• Military family leave. Employers with 15 or more employees must provide unpaid time off to an eligible employee who is the spouse or parent of someone called to military service lasting longer than 30 days. Employees are entitled to up to 15 days of unpaid leave, or if the employer has more than 50 employees, employees may take up to 30 days of unpaid leave.
  • School activities leave. Employers with 50 or more employees must provide eligible employees with up to 10 hours of unpaid leave each year to attend a child's school activities or conferences.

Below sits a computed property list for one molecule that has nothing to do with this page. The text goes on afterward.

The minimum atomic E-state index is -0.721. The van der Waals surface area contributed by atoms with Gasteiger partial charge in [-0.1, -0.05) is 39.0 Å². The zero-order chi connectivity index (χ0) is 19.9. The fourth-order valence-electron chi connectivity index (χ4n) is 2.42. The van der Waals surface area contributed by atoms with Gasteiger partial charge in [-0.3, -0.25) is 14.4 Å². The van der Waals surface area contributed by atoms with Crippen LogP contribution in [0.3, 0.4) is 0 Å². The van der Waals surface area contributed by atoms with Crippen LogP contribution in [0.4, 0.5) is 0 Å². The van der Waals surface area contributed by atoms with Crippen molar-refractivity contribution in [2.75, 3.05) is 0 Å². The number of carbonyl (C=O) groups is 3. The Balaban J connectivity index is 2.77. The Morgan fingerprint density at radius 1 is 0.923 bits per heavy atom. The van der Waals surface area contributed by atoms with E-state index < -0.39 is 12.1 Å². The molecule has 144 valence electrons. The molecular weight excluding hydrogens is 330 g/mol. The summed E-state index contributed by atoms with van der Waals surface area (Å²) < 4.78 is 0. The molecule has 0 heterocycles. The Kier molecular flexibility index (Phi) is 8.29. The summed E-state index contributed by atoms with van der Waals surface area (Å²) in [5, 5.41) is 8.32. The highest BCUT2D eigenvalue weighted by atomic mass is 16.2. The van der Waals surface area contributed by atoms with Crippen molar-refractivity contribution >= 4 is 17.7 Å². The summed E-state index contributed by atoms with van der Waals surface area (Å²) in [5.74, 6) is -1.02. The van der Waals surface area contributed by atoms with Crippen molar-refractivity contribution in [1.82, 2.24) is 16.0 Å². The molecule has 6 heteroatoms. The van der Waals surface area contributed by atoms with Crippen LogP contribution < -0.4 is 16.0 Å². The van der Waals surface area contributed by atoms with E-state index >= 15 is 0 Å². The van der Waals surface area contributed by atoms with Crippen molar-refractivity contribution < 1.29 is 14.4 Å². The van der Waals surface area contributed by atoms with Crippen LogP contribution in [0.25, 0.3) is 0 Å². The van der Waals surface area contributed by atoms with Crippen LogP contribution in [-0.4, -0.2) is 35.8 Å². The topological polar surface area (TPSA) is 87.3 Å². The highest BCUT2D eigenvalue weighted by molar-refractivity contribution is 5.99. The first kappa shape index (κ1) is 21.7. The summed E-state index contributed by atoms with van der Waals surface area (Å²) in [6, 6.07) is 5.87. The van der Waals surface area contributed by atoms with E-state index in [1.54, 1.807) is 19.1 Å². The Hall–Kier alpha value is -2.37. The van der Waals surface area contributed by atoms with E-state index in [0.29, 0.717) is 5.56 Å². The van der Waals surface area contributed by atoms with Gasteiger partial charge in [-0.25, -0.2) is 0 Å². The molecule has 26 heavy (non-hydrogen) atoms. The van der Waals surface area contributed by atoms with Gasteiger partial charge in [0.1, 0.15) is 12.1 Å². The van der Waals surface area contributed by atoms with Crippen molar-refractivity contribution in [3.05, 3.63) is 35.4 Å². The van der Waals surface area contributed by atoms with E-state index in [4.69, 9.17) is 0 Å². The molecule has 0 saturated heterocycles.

Workplace Safety

Employers may not fire employees who file complaints about workplace safety violations or who exercise any rights under occupational health and safety laws.

What to Do Next

If you think you were fired illegally, talk to a Rhode Island employment lawyer. Whether you want to get your job back, negotiate a settlement, or file a lawsuit, a lawyer can help you assert your legal rights. A lawyer can also inform you of any other claims that you might have under state or local law.